|JAGADISH, KRISHNA - Texas Tech University
|LAZA, HAYDEE - Texas Tech University
|ROONEY, WILLIAM - Texas A&M University
|FELDERHOFF, TERRY - Kansas State University
|CARAGEA, DOINA - Kansas State University
|Pugh, Nicholas - Ace
Submitted to: Meeting Abstract
Publication Type: Abstract Only
Publication Acceptance Date: 3/28/2023
Publication Date: 6/2/2023
Citation: Emendack, Y., Hayes, C.M., Bean, S.R., Jagadish, K.S., Laza, H.E., Rooney, W., Felderhoff, T., Caragea, D., Pugh, N.A. 2023. Transforming grain sorghum's climatic yield potential and grain quality through trait-based ideotype breeding. Global Sorghum Conference: Sorghum in the 21st Century.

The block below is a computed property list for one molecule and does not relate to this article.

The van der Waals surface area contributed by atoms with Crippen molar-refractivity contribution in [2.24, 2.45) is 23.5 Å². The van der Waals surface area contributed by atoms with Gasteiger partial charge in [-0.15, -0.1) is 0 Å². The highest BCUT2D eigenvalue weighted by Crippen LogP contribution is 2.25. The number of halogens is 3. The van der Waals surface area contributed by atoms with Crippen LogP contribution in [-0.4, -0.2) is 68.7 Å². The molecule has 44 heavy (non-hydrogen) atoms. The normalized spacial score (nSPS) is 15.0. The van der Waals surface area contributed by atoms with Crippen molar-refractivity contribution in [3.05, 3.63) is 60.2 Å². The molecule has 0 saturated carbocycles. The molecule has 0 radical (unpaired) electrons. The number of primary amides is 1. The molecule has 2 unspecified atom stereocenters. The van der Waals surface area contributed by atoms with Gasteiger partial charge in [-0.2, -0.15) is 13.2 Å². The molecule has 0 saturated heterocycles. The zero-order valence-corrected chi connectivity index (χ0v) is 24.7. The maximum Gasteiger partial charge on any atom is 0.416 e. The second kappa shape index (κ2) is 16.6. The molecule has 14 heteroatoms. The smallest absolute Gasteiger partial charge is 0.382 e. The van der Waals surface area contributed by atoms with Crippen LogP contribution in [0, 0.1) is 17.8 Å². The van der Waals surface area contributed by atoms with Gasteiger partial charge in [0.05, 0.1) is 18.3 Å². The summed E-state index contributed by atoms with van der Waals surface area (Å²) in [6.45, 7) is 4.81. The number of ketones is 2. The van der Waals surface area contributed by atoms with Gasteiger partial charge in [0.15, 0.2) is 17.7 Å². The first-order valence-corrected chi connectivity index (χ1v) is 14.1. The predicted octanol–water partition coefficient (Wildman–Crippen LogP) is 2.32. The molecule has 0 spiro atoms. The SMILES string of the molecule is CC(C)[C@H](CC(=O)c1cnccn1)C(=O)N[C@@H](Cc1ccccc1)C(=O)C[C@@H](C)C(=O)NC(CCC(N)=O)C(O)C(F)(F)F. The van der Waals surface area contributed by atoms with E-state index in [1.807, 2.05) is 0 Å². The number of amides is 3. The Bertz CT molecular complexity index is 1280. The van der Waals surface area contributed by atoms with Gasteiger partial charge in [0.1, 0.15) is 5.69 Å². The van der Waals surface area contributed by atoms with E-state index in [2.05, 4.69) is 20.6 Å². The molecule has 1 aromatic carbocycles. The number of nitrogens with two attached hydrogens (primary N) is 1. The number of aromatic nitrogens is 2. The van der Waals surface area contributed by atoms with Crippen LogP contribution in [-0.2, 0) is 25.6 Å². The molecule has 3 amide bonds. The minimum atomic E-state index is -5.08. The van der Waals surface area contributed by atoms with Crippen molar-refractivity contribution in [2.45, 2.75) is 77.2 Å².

Technical Abstract: Sorghum has an inherent ability to adapt to harsh environmental conditions; further improvements are needed to keep sorghum production feasible under future climatic conditions. The proposed project addresses this need through the development of trait-based ideotype sorghum hybrids specifically targeted to water-deficit and favorable environments (defined as 70-to-90 and 170-to-180-bushel corn growing regions in the US, respectively). The knowledge and germplasm resulting from this project will help enhance water-deficit tolerance and productivity in harsh conditions and regain acres under relatively favorable environments. To achieve this result, a multi-disciplinary integrated approach is assembled to (i) Increase radiation use efficiency through erect leaf architecture and increased plant height; (ii) Modulating stomatal density to increase water use efficiency under water-deficit conditions and enhance carbon gain under favorable conditions; (iii) Optimizing stay green trait for improved source-sink relationships to enhance yield and grain protein; and (iv) Explore opportunities to increase seed number and sink strength by altering panicle architecture. All these objectives will be integrated through crop modelling to fully assess the interactions between the target traits and environments. As such, crop-climate modeling will be used to determine optimum trait combinations for specific environments, i.e., for water-limited (low stomatal density, stay green, tillering, higher primary rachis branches in panicle) and favorable (erect leaves with increased height, higher plant density, higher stomatal density, improved assimilate translocating hybrids, larger sink size and strength) environments. Preliminary evidence generated by the group include (i) phenotypic and molecular markers for leaf erectness and plant height; (ii) machine learning tool developed and standardized for breeding hybrids with differential stomatal density; and (iii) phenotypes and markers for different levels of stay green. The newly developed hybrids are anticipated to be competitive in about 10% and 25% of the 70-to-90 and 170-to-180-bushel corn growing locations, respectively. The five-year project comprises 80% applied with 20% basic research, with 80% of the 2M USD requested invested in personnel. Five PhD students, one post-doc and several undergraduate students that the project will support across institutes, will result in establishing a strong platform for grooming early career sorghum work force for academia and industry. The project idea has been well received by several industry partners including 2 sorghum-centric seed companies (Richardson Seeds, S&W Seed), Nu Life with a focus on enhancing grain quality and alternative markets for sorghum and Western Plains Energy LLC, focused on ethanol production. Participating industry partners have agreed to nominate representatives to be on the project task force and provide perspectives and strategic oversight on the project progress and products developed. Ultimately, it is anticipated that this multi-institutional and multi-disciplinary project would lead to a transformational increase in sorghum yield potential and higher rate of commercialization of improved hybrids.